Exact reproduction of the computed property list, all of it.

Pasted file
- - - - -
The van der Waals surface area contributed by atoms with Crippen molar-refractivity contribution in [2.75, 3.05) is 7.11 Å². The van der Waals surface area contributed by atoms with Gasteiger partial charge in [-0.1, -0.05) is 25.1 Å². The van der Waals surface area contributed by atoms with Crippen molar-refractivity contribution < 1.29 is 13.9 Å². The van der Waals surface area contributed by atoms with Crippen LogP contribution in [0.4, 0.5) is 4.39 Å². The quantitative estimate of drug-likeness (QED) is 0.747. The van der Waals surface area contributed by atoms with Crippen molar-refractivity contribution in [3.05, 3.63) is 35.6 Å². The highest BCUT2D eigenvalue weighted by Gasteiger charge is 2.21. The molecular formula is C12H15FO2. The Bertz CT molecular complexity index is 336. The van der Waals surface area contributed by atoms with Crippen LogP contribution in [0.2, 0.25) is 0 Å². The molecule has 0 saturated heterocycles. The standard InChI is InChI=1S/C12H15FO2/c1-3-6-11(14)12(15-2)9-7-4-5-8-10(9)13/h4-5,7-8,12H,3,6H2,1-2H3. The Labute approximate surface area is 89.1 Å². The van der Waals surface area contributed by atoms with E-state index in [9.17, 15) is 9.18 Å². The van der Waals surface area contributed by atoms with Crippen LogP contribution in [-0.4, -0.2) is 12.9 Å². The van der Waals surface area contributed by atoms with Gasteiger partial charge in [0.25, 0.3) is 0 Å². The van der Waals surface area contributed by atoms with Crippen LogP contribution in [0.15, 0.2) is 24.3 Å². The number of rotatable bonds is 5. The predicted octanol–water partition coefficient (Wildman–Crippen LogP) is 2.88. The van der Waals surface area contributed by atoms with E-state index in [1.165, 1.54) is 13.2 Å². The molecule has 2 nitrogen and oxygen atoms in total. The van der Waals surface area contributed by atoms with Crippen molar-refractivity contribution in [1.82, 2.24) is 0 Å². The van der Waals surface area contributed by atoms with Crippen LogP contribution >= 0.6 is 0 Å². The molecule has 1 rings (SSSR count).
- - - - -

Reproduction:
The van der Waals surface area contributed by atoms with Crippen molar-refractivity contribution in [2.75, 3.05) is 7.11 Å². The van der Waals surface area contributed by atoms with Gasteiger partial charge in [-0.1, -0.05) is 25.1 Å². The van der Waals surface area contributed by atoms with Crippen molar-refractivity contribution < 1.29 is 13.9 Å². The van der Waals surface area contributed by atoms with Crippen LogP contribution in [0.4, 0.5) is 4.39 Å². The quantitative estimate of drug-likeness (QED) is 0.747. The van der Waals surface area contributed by atoms with Crippen molar-refractivity contribution in [3.05, 3.63) is 35.6 Å². The highest BCUT2D eigenvalue weighted by Gasteiger charge is 2.21. The molecular formula is C12H15FO2. The Bertz CT molecular complexity index is 336. The van der Waals surface area contributed by atoms with Crippen LogP contribution in [0.2, 0.25) is 0 Å². The molecule has 0 saturated heterocycles. The standard InChI is InChI=1S/C12H15FO2/c1-3-6-11(14)12(15-2)9-7-4-5-8-10(9)13/h4-5,7-8,12H,3,6H2,1-2H3. The Labute approximate surface area is 89.1 Å². The van der Waals surface area contributed by atoms with E-state index in [9.17, 15) is 9.18 Å². The van der Waals surface area contributed by atoms with Crippen LogP contribution in [-0.4, -0.2) is 12.9 Å². The van der Waals surface area contributed by atoms with Gasteiger partial charge in [0.25, 0.3) is 0 Å². The van der Waals surface area contributed by atoms with Crippen LogP contribution in [0.15, 0.2) is 24.3 Å². The number of rotatable bonds is 5. The predicted octanol–water partition coefficient (Wildman–Crippen LogP) is 2.88. The van der Waals surface area contributed by atoms with E-state index in [1.165, 1.54) is 13.2 Å². The molecule has 2 nitrogen and oxygen atoms in total. The van der Waals surface area contributed by atoms with Crippen molar-refractivity contribution in [1.82, 2.24) is 0 Å². The van der Waals surface area contributed by atoms with Crippen LogP contribution >= 0.6 is 0 Å². The molecule has 1 rings (SSSR count).